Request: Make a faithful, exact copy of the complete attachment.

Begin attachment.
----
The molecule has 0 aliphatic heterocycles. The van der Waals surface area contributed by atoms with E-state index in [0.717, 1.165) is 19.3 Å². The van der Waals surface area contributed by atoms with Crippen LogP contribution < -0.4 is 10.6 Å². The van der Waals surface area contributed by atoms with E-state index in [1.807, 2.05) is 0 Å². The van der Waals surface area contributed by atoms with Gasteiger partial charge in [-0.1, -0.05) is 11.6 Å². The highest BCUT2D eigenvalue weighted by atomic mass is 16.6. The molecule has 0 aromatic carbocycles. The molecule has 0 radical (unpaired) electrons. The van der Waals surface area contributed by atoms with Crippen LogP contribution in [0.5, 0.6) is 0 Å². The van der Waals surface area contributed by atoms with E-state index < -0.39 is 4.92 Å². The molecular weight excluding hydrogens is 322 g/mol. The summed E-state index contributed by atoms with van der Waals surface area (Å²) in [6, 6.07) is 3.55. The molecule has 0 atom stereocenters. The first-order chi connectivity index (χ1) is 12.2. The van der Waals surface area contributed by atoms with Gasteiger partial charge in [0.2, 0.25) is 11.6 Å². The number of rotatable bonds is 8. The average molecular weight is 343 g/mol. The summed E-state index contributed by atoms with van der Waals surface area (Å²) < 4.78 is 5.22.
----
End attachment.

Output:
The molecule has 0 aliphatic heterocycles. The van der Waals surface area contributed by atoms with E-state index in [0.717, 1.165) is 19.3 Å². The van der Waals surface area contributed by atoms with Crippen LogP contribution < -0.4 is 10.6 Å². The van der Waals surface area contributed by atoms with E-state index in [1.807, 2.05) is 0 Å². The van der Waals surface area contributed by atoms with Gasteiger partial charge in [-0.1, -0.05) is 11.6 Å². The highest BCUT2D eigenvalue weighted by atomic mass is 16.6. The molecule has 0 aromatic carbocycles. The molecule has 0 radical (unpaired) electrons. The van der Waals surface area contributed by atoms with Crippen LogP contribution in [0.5, 0.6) is 0 Å². The van der Waals surface area contributed by atoms with E-state index < -0.39 is 4.92 Å². The molecular weight excluding hydrogens is 322 g/mol. The summed E-state index contributed by atoms with van der Waals surface area (Å²) in [6, 6.07) is 3.55. The molecule has 0 atom stereocenters. The first-order chi connectivity index (χ1) is 12.2. The van der Waals surface area contributed by atoms with Gasteiger partial charge in [0.2, 0.25) is 11.6 Å². The number of rotatable bonds is 8. The average molecular weight is 343 g/mol. The summed E-state index contributed by atoms with van der Waals surface area (Å²) < 4.78 is 5.22.